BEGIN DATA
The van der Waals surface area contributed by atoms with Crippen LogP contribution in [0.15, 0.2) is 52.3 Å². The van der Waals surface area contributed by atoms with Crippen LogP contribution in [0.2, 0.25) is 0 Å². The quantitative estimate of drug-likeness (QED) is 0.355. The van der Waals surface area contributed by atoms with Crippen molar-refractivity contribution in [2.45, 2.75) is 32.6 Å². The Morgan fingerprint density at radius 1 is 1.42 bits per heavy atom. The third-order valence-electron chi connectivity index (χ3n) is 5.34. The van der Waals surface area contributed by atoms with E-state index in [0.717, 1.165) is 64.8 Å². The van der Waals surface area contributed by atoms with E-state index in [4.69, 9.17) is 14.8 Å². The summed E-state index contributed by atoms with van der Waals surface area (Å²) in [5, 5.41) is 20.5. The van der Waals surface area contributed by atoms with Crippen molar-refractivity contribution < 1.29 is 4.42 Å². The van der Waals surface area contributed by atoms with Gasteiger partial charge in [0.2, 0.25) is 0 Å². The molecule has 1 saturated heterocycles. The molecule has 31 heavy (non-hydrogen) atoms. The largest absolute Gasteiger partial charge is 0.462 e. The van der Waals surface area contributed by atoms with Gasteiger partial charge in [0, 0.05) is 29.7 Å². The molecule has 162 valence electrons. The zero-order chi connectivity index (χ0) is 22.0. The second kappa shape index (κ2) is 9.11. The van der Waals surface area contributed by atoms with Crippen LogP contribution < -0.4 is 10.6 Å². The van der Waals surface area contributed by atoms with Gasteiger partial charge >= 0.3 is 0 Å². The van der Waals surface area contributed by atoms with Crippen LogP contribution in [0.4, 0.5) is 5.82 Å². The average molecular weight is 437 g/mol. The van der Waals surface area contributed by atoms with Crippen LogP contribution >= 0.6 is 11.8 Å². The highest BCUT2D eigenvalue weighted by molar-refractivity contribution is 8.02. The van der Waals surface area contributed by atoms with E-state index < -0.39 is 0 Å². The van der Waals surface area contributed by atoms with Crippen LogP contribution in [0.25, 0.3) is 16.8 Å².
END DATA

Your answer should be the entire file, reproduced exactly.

The van der Waals surface area contributed by atoms with Crippen LogP contribution in [0.15, 0.2) is 52.3 Å². The van der Waals surface area contributed by atoms with Crippen LogP contribution in [0.2, 0.25) is 0 Å². The quantitative estimate of drug-likeness (QED) is 0.355. The van der Waals surface area contributed by atoms with Crippen molar-refractivity contribution in [2.45, 2.75) is 32.6 Å². The Morgan fingerprint density at radius 1 is 1.42 bits per heavy atom. The third-order valence-electron chi connectivity index (χ3n) is 5.34. The van der Waals surface area contributed by atoms with E-state index in [0.717, 1.165) is 64.8 Å². The van der Waals surface area contributed by atoms with E-state index in [4.69, 9.17) is 14.8 Å². The summed E-state index contributed by atoms with van der Waals surface area (Å²) in [5, 5.41) is 20.5. The van der Waals surface area contributed by atoms with Crippen molar-refractivity contribution < 1.29 is 4.42 Å². The van der Waals surface area contributed by atoms with Gasteiger partial charge in [0.2, 0.25) is 0 Å². The molecule has 1 saturated heterocycles. The molecule has 31 heavy (non-hydrogen) atoms. The largest absolute Gasteiger partial charge is 0.462 e. The van der Waals surface area contributed by atoms with Gasteiger partial charge in [0, 0.05) is 29.7 Å². The molecule has 162 valence electrons. The zero-order chi connectivity index (χ0) is 22.0. The second kappa shape index (κ2) is 9.11. The van der Waals surface area contributed by atoms with Crippen LogP contribution < -0.4 is 10.6 Å². The van der Waals surface area contributed by atoms with Gasteiger partial charge >= 0.3 is 0 Å². The van der Waals surface area contributed by atoms with Crippen LogP contribution in [0.4, 0.5) is 5.82 Å². The average molecular weight is 437 g/mol. The van der Waals surface area contributed by atoms with Crippen LogP contribution >= 0.6 is 11.8 Å². The highest BCUT2D eigenvalue weighted by molar-refractivity contribution is 8.02. The van der Waals surface area contributed by atoms with E-state index < -0.39 is 0 Å². The van der Waals surface area contributed by atoms with Crippen LogP contribution in [0.25, 0.3) is 16.8 Å².